Antibody treatments going unused in Washington state

Some patients in Western Washington are raving about an experimental COVID-19 treatment that is still not widely used.

Eli Lilly’s product, bamlanivimab, and Regeneron’s cocktail of two monoclonal antibodies, casirivimab and imdevimab, received emergency use authorization in November.

AJ Kiser received the treatment in January after testing positive earlier in January.

“What are the chances someone with, you know, only one lung -- is going to come out the other side of this doing really well?”

Most of one lung was removed when AJ Kiser fought and survived cancer about eight years ago.

“Was there ever a moment where you really worried-- about being able to survive this?” KIRO 7 reporter Linzi Sheldon asked.

“Absolutely,” she said. “That first day when I got the positive result, I basically had a panic attack, because I was not expecting to come down positive.”

How did it happen? She knew it was risky, but during the holiday season, she joined thousands of others in traveling to see family. Kiser said she took precautions.

“You know, wearing my mask everywhere and carrying sanitizer and that kind of stuff,” she said. “So it just shows that even if you’re really careful, you’re not really that protected, you know?”

As she started to feel symptoms, including a sore throat and runny nose, Kiser reached out to her doctor at Overlake Medical Center.

“I asked her, what can I do to prevent getting more sick and what can I do to get better quickly,” Kiser said.

Her doctor recommended bamlanivimab, designed for people with mild to moderate COVID-19.

People get it through an hour-long IV infusion and then another hour of observation.

“What were the next 24, 48 hours like?” Sheldon asked Kiser. “Did you start to feel better?”

“Actually, the next couple of days are when my-- the stomach issues were the worst,” she said. “So for me it was not an immediate relief. It did take a couple days to start feeling better. And I don’t know if there’s a direct correlation to the treatment, obviously, but I never got severe respiratory symptoms.”

Kiser isn’t the only one who saw success with bamlanivimab.

“You’re kind of supercharging your body with the antibodies,” Overlake nursing supervisor Gordy Fields said. “This is one of those things where it’s right out of a science fiction movie.”

Fields said his COVID-19 symptoms started with a typical sinus infection. But then came the chills.

“At one time, my wife thought I was having a seizure because I was just shaking so hard,” Fields said.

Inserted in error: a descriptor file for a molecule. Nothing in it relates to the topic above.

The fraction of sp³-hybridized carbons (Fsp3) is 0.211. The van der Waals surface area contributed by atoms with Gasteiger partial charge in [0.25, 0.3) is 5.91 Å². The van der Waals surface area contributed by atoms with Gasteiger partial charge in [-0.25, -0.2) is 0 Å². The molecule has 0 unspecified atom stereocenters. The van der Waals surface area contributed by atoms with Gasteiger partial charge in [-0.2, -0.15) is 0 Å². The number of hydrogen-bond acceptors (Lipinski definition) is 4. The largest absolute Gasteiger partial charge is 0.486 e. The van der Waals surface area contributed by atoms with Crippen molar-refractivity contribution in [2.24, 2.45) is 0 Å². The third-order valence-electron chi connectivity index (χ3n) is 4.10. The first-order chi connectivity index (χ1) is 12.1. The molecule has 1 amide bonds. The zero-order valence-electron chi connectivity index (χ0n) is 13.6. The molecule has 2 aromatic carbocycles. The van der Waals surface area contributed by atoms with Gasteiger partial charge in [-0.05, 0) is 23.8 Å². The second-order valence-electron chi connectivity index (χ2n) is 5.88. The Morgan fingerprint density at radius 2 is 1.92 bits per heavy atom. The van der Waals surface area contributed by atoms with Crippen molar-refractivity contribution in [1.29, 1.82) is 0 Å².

In the 24 hours after the treatment, he said, those chills went away. Fields started feeling better.

“The day that I could be around my family without my mask was Christmas morning,” he said, “and I got to hug my son for the first time in over 10 days. And it was the best Christmas because of that.”

But these antibody drugs aren’t for everybody.

“High-risk individuals are the ones that benefit the most,” Overlake emergency doctor Brandon Tudor said. “Those that are overweight, like have a BMI of 35 or higher, people with chronic kidney disease, diabetes, and those over the age of 65, right there are at high risk of developing complications from Covid-19.”

There is also a 10-day window to get the antibody treatment. The clock starts ticking when you start to show symptoms.

“I’ve seen a number of patients that unfortunately came in outside of that window and were not able to receive it,” Tudor said.

The Eli Lilly product and another antibody drug from Regeneron received emergency use authorization in November.

In mid-December, Health Secretary Alex Azar said on CNBC, “We have a surplus of these monoclonal antibodies right now.”

So KIRO 7 wanted to find out if that was the case in Washington state.

New numbers from the Department of Health show that as of early January, the state received 2008 requests for the Eli Lilly product and 251 requests for the Regeneron product.

It sent those doses throughout the state. Hospital systems offering the treatment include Evergreen Health and Multicare as well as Overlake.

But it turns out, there was a lot more left. KIRO 7 discovered 5,852 doses of antibody treatments were allocated to Washington, leaving 3,593 doses ready to go.

“Why aren’t all hospitals here offering this treatment?” Sheldon asked Tudor.

Tudor said many people may not be aware of the treatment.

It can be tough for hospitals tight on staff. Some doctors at hospitals in our area said the treatments required too much additional work for overburdened healthcare workers and that the benefits are too uncertain. There are also requirements for where the treatments occur.

“The limitations of setting up a safe environment where patients can receive it and be monitored for that two-hour window,” Tudor explained.

Kiser said she still has some long-term symptoms, like extreme fatigue. But she said she would take the antibodies again.

“I think a lot of people don’t really know about it or feel like they might not have access to it so—I think that I would encourage anyone who is sick or high risk to really, try to get the information, see if they can qualify for it,” Kiser said.

If a patient is eligible for the treatment and interested in it, the best thing they can do is talk to their doctor and find out if it makes sense for their particular case.

Here’s more information on antibody products from the Washington Department of Health.